Adiposity and Physical Activity Are Not Related to Academic Achievement in School-Aged Children

Department of Psychology, Southeastern Louisiana University, Hammond, LA 70402, USA.
Journal of developmental and behavioral pediatrics: JDBP (Impact Factor: 2.13). 05/2012; 33(6):486-94. DOI: 10.1097/DBP.0b013e31825b849e
Source: PubMed


To investigate the hypotheses that in elementary school students: (1) adiposity and academic achievement are negatively correlated and (2) physical activity and academic achievement are positively correlated.
Participants were 1963 children in fourth to sixth grades. Adiposity was assessed by calculating body mass index (BMI) percentile and percent body fat and academic achievement with statewide standardized tests in 4 content areas. Socioeconomic status and age were control variables. A subset of participants (n = 261) wore an accelerometer for 3 days to provide objective measurement of physical activity. In addition, the association between weight status and academic achievement was examined by comparing children who could be classified as "extremely obese" and the rest of the sample, as well as comparing children who could be classified as normal weight, overweight, or obese. Extreme obesity was defined as ≥1.2 times the 95th percentile.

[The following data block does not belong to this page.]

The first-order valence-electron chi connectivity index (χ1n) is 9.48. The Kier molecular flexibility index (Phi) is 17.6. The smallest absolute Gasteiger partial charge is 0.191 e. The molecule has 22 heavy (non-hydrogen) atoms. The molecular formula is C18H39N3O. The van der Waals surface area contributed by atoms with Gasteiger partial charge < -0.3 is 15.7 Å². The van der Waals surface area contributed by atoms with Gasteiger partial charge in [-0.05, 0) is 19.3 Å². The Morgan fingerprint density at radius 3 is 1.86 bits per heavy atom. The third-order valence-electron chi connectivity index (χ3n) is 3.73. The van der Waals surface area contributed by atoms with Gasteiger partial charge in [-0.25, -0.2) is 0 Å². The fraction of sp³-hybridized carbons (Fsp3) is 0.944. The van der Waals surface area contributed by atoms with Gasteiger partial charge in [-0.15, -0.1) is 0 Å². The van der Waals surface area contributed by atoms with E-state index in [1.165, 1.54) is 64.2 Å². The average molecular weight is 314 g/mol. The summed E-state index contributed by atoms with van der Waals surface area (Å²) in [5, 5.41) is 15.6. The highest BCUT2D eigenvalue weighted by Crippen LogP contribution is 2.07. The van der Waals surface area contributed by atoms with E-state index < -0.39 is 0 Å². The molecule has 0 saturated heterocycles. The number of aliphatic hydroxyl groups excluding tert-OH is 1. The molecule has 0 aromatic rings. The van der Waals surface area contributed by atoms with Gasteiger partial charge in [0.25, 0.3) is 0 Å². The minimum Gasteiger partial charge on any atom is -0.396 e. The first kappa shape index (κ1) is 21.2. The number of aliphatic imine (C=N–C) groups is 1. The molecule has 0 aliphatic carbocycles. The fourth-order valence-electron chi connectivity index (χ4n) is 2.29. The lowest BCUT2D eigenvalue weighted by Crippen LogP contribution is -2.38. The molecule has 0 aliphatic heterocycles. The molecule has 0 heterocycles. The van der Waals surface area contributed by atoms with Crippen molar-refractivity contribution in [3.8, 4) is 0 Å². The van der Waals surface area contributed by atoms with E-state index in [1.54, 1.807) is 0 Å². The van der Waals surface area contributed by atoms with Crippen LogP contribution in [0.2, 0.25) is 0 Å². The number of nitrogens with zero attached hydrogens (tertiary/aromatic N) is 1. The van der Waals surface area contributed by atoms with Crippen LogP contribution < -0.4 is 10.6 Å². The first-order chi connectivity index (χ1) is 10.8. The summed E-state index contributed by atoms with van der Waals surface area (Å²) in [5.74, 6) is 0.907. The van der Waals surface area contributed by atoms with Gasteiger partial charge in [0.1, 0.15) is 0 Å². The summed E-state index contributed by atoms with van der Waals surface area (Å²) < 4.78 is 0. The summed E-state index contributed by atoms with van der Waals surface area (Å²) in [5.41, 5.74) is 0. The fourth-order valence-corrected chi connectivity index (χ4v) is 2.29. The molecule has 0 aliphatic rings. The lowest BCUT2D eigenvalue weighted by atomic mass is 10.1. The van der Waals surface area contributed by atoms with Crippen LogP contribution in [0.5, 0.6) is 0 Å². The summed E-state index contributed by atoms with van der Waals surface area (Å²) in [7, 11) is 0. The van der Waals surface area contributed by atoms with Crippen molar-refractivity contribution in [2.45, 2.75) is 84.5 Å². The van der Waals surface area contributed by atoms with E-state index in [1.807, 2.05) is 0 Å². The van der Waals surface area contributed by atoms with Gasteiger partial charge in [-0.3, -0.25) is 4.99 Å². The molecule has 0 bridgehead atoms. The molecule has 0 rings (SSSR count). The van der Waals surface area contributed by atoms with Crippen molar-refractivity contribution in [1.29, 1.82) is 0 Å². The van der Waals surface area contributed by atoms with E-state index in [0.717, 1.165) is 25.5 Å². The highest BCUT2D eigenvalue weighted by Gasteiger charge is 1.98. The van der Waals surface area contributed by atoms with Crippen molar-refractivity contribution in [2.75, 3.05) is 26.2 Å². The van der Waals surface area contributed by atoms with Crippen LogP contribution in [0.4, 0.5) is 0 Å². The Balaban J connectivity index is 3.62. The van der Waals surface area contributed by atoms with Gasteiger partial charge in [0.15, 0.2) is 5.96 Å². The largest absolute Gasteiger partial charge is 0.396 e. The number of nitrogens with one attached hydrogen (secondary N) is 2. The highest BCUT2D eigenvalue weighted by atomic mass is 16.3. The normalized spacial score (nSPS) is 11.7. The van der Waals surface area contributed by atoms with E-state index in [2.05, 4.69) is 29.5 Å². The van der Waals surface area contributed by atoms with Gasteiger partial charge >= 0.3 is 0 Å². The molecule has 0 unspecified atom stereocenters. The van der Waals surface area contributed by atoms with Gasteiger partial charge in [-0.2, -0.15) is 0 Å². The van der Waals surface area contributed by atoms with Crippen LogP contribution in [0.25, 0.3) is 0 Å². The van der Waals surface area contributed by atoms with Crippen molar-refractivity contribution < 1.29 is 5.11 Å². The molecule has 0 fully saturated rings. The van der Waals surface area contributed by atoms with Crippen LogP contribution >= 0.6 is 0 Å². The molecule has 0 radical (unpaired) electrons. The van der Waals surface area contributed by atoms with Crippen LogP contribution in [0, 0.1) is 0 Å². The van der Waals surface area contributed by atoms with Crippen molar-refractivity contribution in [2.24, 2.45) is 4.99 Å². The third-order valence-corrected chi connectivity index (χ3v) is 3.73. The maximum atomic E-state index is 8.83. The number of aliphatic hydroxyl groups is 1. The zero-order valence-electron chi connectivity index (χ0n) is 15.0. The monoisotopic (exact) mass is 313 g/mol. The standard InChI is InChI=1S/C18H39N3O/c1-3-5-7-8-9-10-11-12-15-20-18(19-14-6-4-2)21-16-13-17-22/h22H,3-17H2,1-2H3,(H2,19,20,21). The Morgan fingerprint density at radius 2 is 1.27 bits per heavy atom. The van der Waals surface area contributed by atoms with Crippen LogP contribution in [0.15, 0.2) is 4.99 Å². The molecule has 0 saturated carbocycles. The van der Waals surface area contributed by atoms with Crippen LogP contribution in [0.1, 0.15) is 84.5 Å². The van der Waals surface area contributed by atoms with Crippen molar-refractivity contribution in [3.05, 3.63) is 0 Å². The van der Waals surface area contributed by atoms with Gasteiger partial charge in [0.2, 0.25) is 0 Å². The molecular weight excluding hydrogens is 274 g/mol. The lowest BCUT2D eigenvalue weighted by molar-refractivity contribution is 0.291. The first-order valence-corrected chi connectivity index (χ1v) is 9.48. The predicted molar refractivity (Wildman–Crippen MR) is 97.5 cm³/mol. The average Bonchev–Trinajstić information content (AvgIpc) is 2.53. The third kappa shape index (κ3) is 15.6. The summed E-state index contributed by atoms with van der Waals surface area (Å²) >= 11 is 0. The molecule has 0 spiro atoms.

The results indicated that there were no significant associations between adiposity or physical activity and achievement in students. No academic achievement differences were found between children with BMI percentiles within the extreme obesity range and those who did not fall within the extreme obesity classification. In addition, no academic achievement differences were found for children with BMI percentiles within the normal weight, overweight, or obese ranges.
These results do not support the hypotheses that increased adiposity is associated with decreased academic achievement or that greater physical activity is related to improved achievement. However, these results are limited by methodological weaknesses, especially the use of cross-sectional data.

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    • "Gunstad et al. (2008) failed to find any association between weight status and several markers of cognitive performance (including cognitive control, verbal memory, and attention) among a healthy sample of 6-to 19-year-olds (N ¼ 478). Similarly, Leblanc et al. (2012) found no impact of obesity on standardized academic tests among 1963 fourth to sixth graders. Overall, the evidence for the negative influence of childhood obesity on cognitive function remains equivocal and thus controversial. "
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    • "For adolescents, many studies reported positive associations between physical activity (PA)/cardiovascular fitness and academic performance/ attainment (Shin & So, 2012; Van Dusen, Kelder, Kohl, Ranjit, & Perry, 2011; Booth et al., 2014; Ardoy et al., 2014); whilst others found no support that greater PA improved achievement (LeBlanc et al., 2012). In terms of college students, the relationship between academic achievement and PA is in partial contrast to school children. "
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